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NMR Biomed. 2014 Feb;27(2):116-28. doi: 10.1002/nbm.3040. Epub 2013 Oct 16.

Three-dimensional whole-brain perfusion quantification using pseudo-continuous arterial spin labeling MRI at multiple post-labeling delays: accounting for both arterial transit time and impulse response function.

Author information

1
Russell H. Morgan Department of Radiology and Radiological Science Division of MR Research, Johns Hopkins University School of Medicine, Baltimore, MD, USA; F. M. Kirby Research Center for Functional Brain Imaging, Kennedy Krieger Institute, Baltimore, MD, USA.

Abstract

Measurement of the cerebral blood flow (CBF) with whole-brain coverage is challenging in terms of both acquisition and quantitative analysis. In order to fit arterial spin labeling-based perfusion kinetic curves, an empirical three-parameter model which characterizes the effective impulse response function (IRF) is introduced, which allows the determination of CBF, the arterial transit time (ATT) and T(1,eff). The accuracy and precision of the proposed model were compared with those of more complicated models with four or five parameters through Monte Carlo simulations. Pseudo-continuous arterial spin labeling images were acquired on a clinical 3-T scanner in 10 normal volunteers using a three-dimensional multi-shot gradient and spin echo scheme at multiple post-labeling delays to sample the kinetic curves. Voxel-wise fitting was performed using the three-parameter model and other models that contain two, four or five unknown parameters. For the two-parameter model, T(1,eff) values close to tissue and blood were assumed separately. Standard statistical analysis was conducted to compare these fitting models in various brain regions. The fitted results indicated that: (i) the estimated CBF values using the two-parameter model show appreciable dependence on the assumed T(1,eff) values; (ii) the proposed three-parameter model achieves the optimal balance between the goodness of fit and model complexity when compared among the models with explicit IRF fitting; (iii) both the two-parameter model using fixed blood T1 values for T(1,eff) and the three-parameter model provide reasonable fitting results. Using the proposed three-parameter model, the estimated CBF (46 ± 14 mL/100 g/min) and ATT (1.4 ± 0.3 s) values averaged from different brain regions are close to the literature reports; the estimated T(1,eff) values (1.9 ± 0.4 s) are higher than the tissue T1 values, possibly reflecting a contribution from the microvascular arterial blood compartment.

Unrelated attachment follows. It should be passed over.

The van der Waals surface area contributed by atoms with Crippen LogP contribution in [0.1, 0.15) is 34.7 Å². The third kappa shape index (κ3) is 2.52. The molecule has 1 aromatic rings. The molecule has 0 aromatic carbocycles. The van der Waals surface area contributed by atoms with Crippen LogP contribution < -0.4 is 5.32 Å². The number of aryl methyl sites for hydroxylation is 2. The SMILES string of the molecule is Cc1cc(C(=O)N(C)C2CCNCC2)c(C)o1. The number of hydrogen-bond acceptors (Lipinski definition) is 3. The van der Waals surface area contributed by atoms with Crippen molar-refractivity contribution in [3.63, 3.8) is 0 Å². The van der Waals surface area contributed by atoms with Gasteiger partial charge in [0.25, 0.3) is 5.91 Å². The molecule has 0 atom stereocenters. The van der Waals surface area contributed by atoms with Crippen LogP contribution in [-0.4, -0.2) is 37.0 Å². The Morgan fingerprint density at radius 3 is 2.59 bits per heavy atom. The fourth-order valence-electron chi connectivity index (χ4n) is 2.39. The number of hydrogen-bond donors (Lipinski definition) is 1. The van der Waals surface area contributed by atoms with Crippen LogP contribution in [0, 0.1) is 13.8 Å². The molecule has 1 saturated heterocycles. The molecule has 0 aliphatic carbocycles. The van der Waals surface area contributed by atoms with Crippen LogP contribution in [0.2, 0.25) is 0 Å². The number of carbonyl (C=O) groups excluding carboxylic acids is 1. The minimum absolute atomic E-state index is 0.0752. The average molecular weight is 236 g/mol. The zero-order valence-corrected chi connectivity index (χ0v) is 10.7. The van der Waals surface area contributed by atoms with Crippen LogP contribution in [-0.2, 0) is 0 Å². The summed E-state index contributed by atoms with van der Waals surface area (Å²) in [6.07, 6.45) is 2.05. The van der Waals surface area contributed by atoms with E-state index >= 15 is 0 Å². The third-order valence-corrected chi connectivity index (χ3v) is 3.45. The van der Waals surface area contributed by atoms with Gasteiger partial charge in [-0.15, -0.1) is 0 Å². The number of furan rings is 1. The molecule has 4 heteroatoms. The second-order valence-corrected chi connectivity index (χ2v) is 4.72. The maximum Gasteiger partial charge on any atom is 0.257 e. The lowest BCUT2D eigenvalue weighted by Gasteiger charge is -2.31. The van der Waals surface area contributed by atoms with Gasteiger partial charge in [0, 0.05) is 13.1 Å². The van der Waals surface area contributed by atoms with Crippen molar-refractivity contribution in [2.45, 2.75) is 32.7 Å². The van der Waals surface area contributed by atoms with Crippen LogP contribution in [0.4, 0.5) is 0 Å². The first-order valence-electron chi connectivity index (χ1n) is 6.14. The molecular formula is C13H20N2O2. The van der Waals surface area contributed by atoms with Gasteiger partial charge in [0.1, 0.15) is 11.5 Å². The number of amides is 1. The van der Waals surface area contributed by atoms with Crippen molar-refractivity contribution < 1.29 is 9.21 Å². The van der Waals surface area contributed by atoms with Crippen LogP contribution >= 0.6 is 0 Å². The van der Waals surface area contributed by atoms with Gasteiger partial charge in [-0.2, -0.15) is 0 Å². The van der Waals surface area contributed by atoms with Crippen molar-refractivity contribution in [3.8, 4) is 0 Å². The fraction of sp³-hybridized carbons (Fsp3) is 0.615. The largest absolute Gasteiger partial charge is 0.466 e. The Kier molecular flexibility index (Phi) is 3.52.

KEYWORDS:

GRASE; PCASL; arterial transit time; brain; cerebral blood flow; clinical; human; impulse response function

PMID:
24307572
PMCID:
PMC3947417
DOI:
10.1002/nbm.3040
[Indexed for MEDLINE]
Free PMC Article
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